Knox pushed off the vanity and came toward her, his eyes darkening with a determination that stole the confident smile off her face. Willa reached for the edge of the vanity, needing to steady herself and not sure why. Memories of their encounter at Teeny’s rushed back, how the nearness of him had excited her. Now he was closing in, and once again, her pulse was hastening.
“First off, Meen,” he said, “I haven’t asked you to the wedding. And secondly, if I wanted to steal you from Wes Carson, I could.”
Willa lifted her chin to reclaim her cool. If only her damn heart would slow down!
“Trust me,” she said, “you couldn’t.”
Knox folded his arms and leaned against the counter, one corner of his mouth sliding up.
“And why not?” he asked.
Willa met his deepening gaze and answered, “Because I never date men with brown eyes.”
“What?” Knox squinted down at her. “That is the dumbest thing I’ve ever heard.”
“It’s true. Blue, gray, green. Even hazel is fine, but I can’t do brown.”
“You can’t do brown? What does that even mean?”
“I don’t have to explain myself to you.” She dragged Peach’s purse further down the counter to resume her digging.
“No, I think you do,” Knox said, following her. “I think when a person says something so completely moronic, they should have to explain themselves.”
Willa reached back into the purse and shook her head, refusing to indulge him. In the past few days, Knox Loveless had managed to turn her into a jittery, blabbering fool every time their paths crossed. She wouldn’t let it happen twice in one week. No matter how warm her cheeks were growing.
“You’re going to tell me you’ve never been kissed by a guy with brown eyes?” Knox said. “Not one damn time?”
Willa was about to tell him no and that she knew his ire was only because he had brown eyes, but when she looked up and met his gaze, she felt all her smugness, all her advantage, gone. This close she could see the strands of copper in his thick brown brows, similar strands in the tumbled waves of his hair. How had she never noticed the rings of green around his pupils?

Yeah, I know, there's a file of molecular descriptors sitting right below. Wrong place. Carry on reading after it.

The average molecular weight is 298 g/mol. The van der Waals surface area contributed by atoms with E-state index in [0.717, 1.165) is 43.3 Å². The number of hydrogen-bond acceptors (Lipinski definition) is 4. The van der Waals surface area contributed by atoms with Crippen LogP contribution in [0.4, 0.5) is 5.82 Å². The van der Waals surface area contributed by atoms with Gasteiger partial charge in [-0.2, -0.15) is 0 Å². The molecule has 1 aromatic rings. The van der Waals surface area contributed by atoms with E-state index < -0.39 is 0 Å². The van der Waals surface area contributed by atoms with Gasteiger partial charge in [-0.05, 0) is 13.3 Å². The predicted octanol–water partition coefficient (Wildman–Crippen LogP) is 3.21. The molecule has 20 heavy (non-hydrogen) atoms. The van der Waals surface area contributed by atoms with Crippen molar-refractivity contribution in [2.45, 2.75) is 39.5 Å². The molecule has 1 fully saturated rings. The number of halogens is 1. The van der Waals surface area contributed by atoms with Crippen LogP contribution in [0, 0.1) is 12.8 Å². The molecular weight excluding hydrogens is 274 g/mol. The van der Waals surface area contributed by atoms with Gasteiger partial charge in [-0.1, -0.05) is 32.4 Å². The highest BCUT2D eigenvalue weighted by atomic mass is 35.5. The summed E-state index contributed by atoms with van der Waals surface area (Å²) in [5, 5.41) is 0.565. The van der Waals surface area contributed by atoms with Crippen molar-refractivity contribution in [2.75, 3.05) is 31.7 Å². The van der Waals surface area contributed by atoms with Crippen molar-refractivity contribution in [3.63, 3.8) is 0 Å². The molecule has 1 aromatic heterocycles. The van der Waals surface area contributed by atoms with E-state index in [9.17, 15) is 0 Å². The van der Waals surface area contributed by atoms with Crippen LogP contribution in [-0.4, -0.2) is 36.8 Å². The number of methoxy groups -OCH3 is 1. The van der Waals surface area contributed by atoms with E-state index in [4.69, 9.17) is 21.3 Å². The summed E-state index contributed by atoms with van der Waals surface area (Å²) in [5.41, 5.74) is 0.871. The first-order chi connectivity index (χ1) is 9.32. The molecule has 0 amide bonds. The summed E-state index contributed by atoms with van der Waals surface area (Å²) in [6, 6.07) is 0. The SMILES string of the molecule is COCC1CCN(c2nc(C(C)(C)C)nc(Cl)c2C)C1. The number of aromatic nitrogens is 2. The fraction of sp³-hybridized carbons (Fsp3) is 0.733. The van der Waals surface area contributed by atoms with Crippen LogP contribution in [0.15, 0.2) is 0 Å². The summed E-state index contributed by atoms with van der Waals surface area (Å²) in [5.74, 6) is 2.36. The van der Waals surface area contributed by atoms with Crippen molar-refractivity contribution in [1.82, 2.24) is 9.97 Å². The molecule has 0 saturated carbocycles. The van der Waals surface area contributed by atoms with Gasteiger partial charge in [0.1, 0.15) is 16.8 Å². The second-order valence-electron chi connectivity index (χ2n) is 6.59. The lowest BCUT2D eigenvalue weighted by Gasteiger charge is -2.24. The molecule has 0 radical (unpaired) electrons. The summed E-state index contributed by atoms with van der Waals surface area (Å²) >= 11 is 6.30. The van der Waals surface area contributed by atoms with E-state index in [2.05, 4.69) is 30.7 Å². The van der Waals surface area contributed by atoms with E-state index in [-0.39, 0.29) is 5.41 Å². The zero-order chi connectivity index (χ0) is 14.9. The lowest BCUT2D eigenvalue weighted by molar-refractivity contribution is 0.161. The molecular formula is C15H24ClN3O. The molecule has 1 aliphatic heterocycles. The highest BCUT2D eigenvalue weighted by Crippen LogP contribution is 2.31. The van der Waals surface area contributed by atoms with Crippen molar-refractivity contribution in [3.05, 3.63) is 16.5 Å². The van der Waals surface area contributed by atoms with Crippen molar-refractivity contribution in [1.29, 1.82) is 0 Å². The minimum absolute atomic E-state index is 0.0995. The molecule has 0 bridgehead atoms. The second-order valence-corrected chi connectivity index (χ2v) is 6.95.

Her scalp tingled just as it had when he’d met her eyes in Teeny’s mirror and lowered his hands to her zipper.
Knox leaned in, his voice husky. “Then maybe I should kiss you and break this stupid record.”
He no longer seemed drunk. His eyes remained level with hers, and darkening with intent.
“It’s not stupid,” Willa whispered, unable to tear her eyes away from his. “It’s just…just…”
Just what? Say something, you idiot! Willa chided herself silently, knowing that with every quiet second she allowed to pass, whatever energy that crackled in the air between them like heat lightning would only increase. Even now she felt unbalanced, as if the smallest shift in her weight would cause her to topple into him.
“Just what?” Knox pressed, his eyes dropping to her lips and stalling there.
“It’s just the way it worked out,” she said. “It’s not like I planned not to kiss men with brown eyes. I’m not that ridiculous.”
He grinned. “Yes, you are.”
He knew her so well. Too well. It was a bad thing to know someone as well as she knew him. Bad, bad, bad. Nothing good could come of kissing someone who’d tricked you into eating paste in Sunday School by telling you it was marshmallow fluff, or someone who’d scared you trick-or-treating by jumping out from behind a tree in a zombie mask.
So why was she still standing there getting lost in his eyes? Tongue-tied. Stuck.
“Just think of all the great brown-eyed men out there you might never give a chance to because of some idiotic rule,” Knox said. “I could be their hero. They’d build statues for me. Put me on the back of a coin.”
Willa’s head screamed move away, but she knew her eyes spoke an entirely different plea: Kiss me.
Then, tipping his head down just slightly—this near, that was all it took—Knox leaned in and covered her mouth with his.
End of Excerpt